Before you decide, consider another little known fact which may influence your decision – the United States is the only country in the world that does not have a ‘territorial corporate tax system’. In other words, even though you’ve already paid the Canadian income tax rate of 15%, the United States mandates that you pay an additional 35% on top of the 15% you’ve already paid before you can bring those funds back into this country.
Your choice is simple: invest $10 million to expand your Canadian operations, or $6.5 million in the United States. Let’s say that your Canadian investment is expected to provide a net return on investment of 10% ($1 million dollars). If you do the math, your equivalent U.S. investment would need to return 15.4% in order to keep up with the Canadian investment. Put another way, the U.S. office needs to perform 53.8% better than the Canadian office in order to justify bringing the money back home. Politics and patriotism aside, what would you do?
Japanese companies don’t have to make these kinds of decisions. Their country’s ‘territorial tax system’ allows them to pay taxes in the countries in which they do business, and to bring the profits back home with only a minimal repatriated funds fee on top of that. The United Kingdom, Germany, France, Ireland and every other industrialized nation on Earth is the same way. The United States stands alone on the globe in wanting to discourage corporations with operations abroad from bringing their profits back home to create jobs where it counts. What’s worse is that all that extra capital would also help improve domestic productivity providing higher paying jobs, as anyone who’s studied economics will tell you is the main benefit of capital influxes to an economy.
Most economists agree that the amount of capital currently parked overseas waiting for fair tax treatment before returning to this country exceeds ONE TRILLION DOLLARS!!! ($1,000,000,000,000). A simple change to our countries tax code to align with the rest of the world would create an influx of money into this economy greater than the President’s own “jobs” bill and without adding a penny to the national debt!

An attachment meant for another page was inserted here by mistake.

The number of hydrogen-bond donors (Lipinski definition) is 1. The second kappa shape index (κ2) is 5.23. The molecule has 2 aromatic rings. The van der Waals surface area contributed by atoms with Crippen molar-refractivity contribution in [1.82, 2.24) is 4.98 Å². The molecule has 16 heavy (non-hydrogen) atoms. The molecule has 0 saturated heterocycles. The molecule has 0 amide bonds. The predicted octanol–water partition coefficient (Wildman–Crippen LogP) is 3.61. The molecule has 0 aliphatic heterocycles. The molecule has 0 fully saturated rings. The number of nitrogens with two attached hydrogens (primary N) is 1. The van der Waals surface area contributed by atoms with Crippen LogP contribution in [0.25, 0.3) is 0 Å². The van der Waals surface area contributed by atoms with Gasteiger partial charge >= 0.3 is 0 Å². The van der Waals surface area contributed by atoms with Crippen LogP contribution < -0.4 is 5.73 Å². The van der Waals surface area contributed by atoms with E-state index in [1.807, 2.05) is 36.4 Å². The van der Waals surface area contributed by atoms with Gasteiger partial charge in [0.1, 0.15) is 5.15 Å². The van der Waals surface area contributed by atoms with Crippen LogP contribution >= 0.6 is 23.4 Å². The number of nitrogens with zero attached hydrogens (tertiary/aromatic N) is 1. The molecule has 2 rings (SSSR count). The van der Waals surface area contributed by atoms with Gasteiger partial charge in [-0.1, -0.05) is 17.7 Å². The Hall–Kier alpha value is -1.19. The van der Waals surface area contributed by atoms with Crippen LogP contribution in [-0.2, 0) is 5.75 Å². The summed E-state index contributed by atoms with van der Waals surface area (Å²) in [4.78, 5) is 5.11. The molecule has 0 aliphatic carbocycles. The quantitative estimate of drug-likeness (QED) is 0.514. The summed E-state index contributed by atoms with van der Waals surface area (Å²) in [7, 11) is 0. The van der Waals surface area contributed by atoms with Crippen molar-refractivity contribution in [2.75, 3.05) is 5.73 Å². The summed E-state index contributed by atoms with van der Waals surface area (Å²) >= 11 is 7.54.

President Obama tried to counter what I’ve just explained this way:
One of [Governor Romney’s] big ideas when it comes to corporate tax reform would be to say, if you invest overseas, you make profits overseas, you don’t have to pay U.S. taxes. But of course if you’re a small business or a mom- and-pop business or a big business starting up here, you’ve got to pay even the reduced rate that Governor Romney’s talking about.
As you can see, it’s more important for President Obama to demonize companies with operations overseas (companies such as Apple, HP, and even government owned GM) rather than understand how best to help those companies bring their profits home to help create more jobs here. It’s more important for Obama to sound like a populist hero rather than to study a problem and to understand real-world solutions that could help put Americans back to work and make us competitive int he world again.
Governor Romney was right – Obama is long on speeches and short on ideas. The same, tired old socialist rhetoric isn’t going to make America strong again, and neither is the same, tired old president.